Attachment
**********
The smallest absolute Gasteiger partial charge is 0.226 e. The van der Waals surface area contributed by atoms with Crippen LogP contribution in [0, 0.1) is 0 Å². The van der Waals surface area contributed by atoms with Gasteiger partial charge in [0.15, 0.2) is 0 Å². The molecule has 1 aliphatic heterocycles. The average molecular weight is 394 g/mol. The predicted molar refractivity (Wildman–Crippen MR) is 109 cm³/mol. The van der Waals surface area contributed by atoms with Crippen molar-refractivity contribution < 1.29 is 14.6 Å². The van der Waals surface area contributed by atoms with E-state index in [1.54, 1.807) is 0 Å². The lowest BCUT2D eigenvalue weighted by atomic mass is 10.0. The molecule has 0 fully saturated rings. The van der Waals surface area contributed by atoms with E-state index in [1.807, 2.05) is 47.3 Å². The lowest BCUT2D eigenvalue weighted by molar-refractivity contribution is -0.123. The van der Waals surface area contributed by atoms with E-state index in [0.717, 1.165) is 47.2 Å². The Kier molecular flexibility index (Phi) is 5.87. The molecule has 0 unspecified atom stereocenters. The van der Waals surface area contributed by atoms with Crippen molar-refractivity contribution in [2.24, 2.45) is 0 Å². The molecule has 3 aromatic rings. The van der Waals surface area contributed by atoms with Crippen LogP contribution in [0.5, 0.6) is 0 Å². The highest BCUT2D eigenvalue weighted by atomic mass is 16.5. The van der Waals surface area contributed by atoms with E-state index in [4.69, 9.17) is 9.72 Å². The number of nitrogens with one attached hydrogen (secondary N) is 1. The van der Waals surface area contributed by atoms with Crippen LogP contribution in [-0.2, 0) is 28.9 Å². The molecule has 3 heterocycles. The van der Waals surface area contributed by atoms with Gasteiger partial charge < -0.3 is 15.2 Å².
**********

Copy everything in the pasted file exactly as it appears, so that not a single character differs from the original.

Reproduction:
The smallest absolute Gasteiger partial charge is 0.226 e. The van der Waals surface area contributed by atoms with Crippen LogP contribution in [0, 0.1) is 0 Å². The van der Waals surface area contributed by atoms with Gasteiger partial charge in [0.15, 0.2) is 0 Å². The molecule has 1 aliphatic heterocycles. The average molecular weight is 394 g/mol. The predicted molar refractivity (Wildman–Crippen MR) is 109 cm³/mol. The van der Waals surface area contributed by atoms with Crippen molar-refractivity contribution < 1.29 is 14.6 Å². The van der Waals surface area contributed by atoms with E-state index in [1.54, 1.807) is 0 Å². The lowest BCUT2D eigenvalue weighted by atomic mass is 10.0. The molecule has 0 fully saturated rings. The van der Waals surface area contributed by atoms with E-state index in [1.807, 2.05) is 47.3 Å². The lowest BCUT2D eigenvalue weighted by molar-refractivity contribution is -0.123. The van der Waals surface area contributed by atoms with E-state index in [0.717, 1.165) is 47.2 Å². The Kier molecular flexibility index (Phi) is 5.87. The molecule has 0 unspecified atom stereocenters. The van der Waals surface area contributed by atoms with Crippen molar-refractivity contribution in [2.24, 2.45) is 0 Å². The molecule has 3 aromatic rings. The van der Waals surface area contributed by atoms with Crippen LogP contribution in [0.5, 0.6) is 0 Å². The highest BCUT2D eigenvalue weighted by atomic mass is 16.5. The van der Waals surface area contributed by atoms with E-state index in [4.69, 9.17) is 9.72 Å². The number of nitrogens with one attached hydrogen (secondary N) is 1. The van der Waals surface area contributed by atoms with Crippen LogP contribution in [-0.2, 0) is 28.9 Å². The molecule has 3 heterocycles. The van der Waals surface area contributed by atoms with Gasteiger partial charge < -0.3 is 15.2 Å².